We went on until Cortez Colorado where we stopped in a parking lot just in town. There was no way we could do stop and go traffic with his clutch. We pulled over and made a few calls to see if any shop around was open. I learned for the first time that for some reason motorcycle shops are closed on Mondays. He got some sketchy directions and took my bike to go try and find the place. I kinda lounged in the shade a bit while he was gone. Running over to what I though was an ice cream shop, but turned out to be a coffee shop. It had been converted from one of those 60's metal camper trailers and the inside was barley big enough to fit 4 standing people. I went in and was disappointed but I asked them to fill my water so as not to be completely rude. I think they noticed my disappointment. Went back over to the bike and watched the heavy traffic go by. One couple on a bike stopped to see if I needed help. All he could do was offer the number to the shop that works on his bike. He then asked if the choppers engine was "like his" as he made a v with his arms. I find it bizzare that you can own and ride a bike and not even be familiar with the engine configuration. I thanked him and took the number in case we needed it. Grohidighast came back, no luck and it looked like a storm was moving in. My mind started to look around to find a place to set up camp. We figured we have to at least get to a store to eat. We stare at the problem some more trying to come up with solutions when I get this brilliant idea...



Although it was sketchy we made it to the nearest walmart where we proceeded to find a rather nice corner in the back of the parking lot. A bit secluded with 2 grass hills and a wall on top. Also with very little traffic. We got food and decided to stay the night there.



Little did we know that during the night the water tables rise and the curbs around where we were sleeping start seeping water. Right into where we were sleeping.





The next morning we find a shop to patch his cable and then are on our way. I never realized how awesome Colorado really was and not to far at all. At some point along here I lost a pod filter.





A few times we had passed and been past by another rider on some older Honda cruiser. We got no waves in return and almost a cold should. As we were at this paticular rest stop he caught up and pulled off. No greeting or anything. As he was walking past I was adjusting my rear luggage when I pushed on it too hard and the bike lurched and fell over. A bit embarrassing and we quickly picked it back up. No offer from help from our fellow rider. We stood a while around our bikes and the other rider got back on his and went to take off. JUST as he was pulling past us he stalled it  ;D suddenly I did not feel so bad about dropping my bike.



Up the mountains and I noticed that my bike felt a bit sluggish probably from being jetting for lower elevations.













All the way up to Silverton and of course the Silverton train which CW McCall did a song about.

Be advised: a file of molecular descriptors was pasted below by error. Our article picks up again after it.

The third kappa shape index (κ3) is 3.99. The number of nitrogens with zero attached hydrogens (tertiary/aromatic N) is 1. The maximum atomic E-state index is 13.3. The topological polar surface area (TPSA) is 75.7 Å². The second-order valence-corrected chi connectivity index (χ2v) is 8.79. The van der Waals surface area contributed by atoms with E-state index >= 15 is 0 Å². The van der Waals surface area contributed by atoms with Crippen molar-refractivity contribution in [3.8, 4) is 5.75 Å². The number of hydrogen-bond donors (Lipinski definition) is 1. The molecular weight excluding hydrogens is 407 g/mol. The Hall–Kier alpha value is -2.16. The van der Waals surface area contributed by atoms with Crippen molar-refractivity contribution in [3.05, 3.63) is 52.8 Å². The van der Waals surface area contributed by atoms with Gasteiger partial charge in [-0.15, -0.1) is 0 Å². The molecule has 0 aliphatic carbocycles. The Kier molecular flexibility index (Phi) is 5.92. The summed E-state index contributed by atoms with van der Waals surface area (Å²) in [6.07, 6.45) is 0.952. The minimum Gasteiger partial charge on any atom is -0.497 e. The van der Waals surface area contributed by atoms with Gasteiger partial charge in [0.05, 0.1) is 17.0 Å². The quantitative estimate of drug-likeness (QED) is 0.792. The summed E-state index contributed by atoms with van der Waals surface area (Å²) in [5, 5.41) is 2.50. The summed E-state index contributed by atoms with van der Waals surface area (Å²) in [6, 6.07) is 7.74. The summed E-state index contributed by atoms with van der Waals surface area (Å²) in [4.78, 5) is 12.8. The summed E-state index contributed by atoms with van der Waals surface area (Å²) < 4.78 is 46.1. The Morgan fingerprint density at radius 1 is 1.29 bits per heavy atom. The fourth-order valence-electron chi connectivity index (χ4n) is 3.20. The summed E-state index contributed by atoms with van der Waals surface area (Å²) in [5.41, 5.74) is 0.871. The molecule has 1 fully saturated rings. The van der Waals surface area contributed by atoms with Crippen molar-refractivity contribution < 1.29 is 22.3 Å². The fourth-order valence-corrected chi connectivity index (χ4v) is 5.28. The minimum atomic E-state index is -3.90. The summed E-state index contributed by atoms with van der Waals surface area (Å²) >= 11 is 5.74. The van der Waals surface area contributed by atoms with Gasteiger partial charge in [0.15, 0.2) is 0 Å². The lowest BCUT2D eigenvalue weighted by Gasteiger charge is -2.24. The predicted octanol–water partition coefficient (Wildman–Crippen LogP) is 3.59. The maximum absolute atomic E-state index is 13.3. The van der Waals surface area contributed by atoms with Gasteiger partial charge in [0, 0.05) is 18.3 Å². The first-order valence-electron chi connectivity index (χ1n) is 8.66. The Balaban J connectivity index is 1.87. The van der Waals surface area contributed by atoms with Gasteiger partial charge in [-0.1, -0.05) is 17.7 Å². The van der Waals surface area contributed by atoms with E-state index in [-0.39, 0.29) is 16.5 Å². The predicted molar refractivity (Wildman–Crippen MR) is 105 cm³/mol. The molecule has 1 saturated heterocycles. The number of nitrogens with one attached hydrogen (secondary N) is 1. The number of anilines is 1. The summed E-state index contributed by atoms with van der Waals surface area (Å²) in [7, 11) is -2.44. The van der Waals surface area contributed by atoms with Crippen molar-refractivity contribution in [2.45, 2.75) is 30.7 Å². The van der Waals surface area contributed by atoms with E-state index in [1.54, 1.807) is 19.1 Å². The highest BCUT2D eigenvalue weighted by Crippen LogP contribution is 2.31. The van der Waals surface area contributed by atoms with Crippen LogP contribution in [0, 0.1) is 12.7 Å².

Anyways we marched on for a while until it got dark. We came to a mountain pass. I wanted to sleep but Grohidighast pushed for us to go over it. At first we backed tracked to make sure it was the right route and then we went for it. At the time we were not aware that it was a high mountain pass. It was also the middle of the night and freaking freezing. We descended up, on the pass the tree were blocking everything much similar to the the cliffs, pitch black beyond the light and the only difference where the skyline meet the tops of the trees. I was cold, all I had was jeans and my jacket. Every moment was agonizing. After what seemed like forever we got to the midpoint. If it was just me I would have curled up into a ball in the corner but we pressed on and made it. As we were descending I could feel in my legs and arms and fingers the warm blood again winning the battle with the cold. Relief! We made it into the next town and found another corner of a lot to fall asleep. To our dismay that walmart was not 24 hours. I settled with a dinner of tater tots from the Sonic across the street. It was still pretty chilly and my warm sleeping bag was more than welcomed.

The next morning we awoke and looked to see what we had just crossed and got this, Pikes peak.





More soon to follow....
« Last Edit: March 06, 2009, 06:26:35 pm by Shenanigans »
   This pretty much sums it up.   76' CB592 cafe. 69 750 project, 03 CBR954, 75 750 super sport.

Offline dustyc

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Nice.  What's the time frame from start to finish?  I might have missed it.  Reminds me of going on tour playing music -with no deadlines for getting to the next gig. 
1977 CB750

Offline andy750

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Great photos and report so far...looking forward to more updates  ;D

cheers
Andy

Current bikes
1. CB750K4: Long distance bike, 17 countries and counting...2001 - Trans-USA-Mexico (CB750K4), 2003 - European Tour (CB750K4), 2004 - SOHC Easy Rider Trip (CB750K4), 2008 - Adirondack Tour 2-up (CB750K4) , 2013 - Tail of the Dragon Tour , 2017: 836 kit install and bottom end rebuild. And rebirth: http://forums.sohc4.net/index.php/topic,173213.msg2029836.html#msg2029836
2. CB750/810cc K2  - road racer with JMR worked head 71 hp
3. VStrom DL1000 2003
4. XLR650L 2006

Where did you go on your bike today? - http://forums.sohc4.net/index.php?topic=45183.2350

Offline Soos

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Quote
I got the idea that it might be the cigarette lighter so Grohidighast
jammed it into the corner of the welcome sign. It may still be there as far as I know

HAHAHAHAaa.... Don't ask what i've stuffed in those signs....



Sounds like a AWESOME trip to say the least.
11,000 miles?!?!!

Looking forward to reading on the rest of the trip!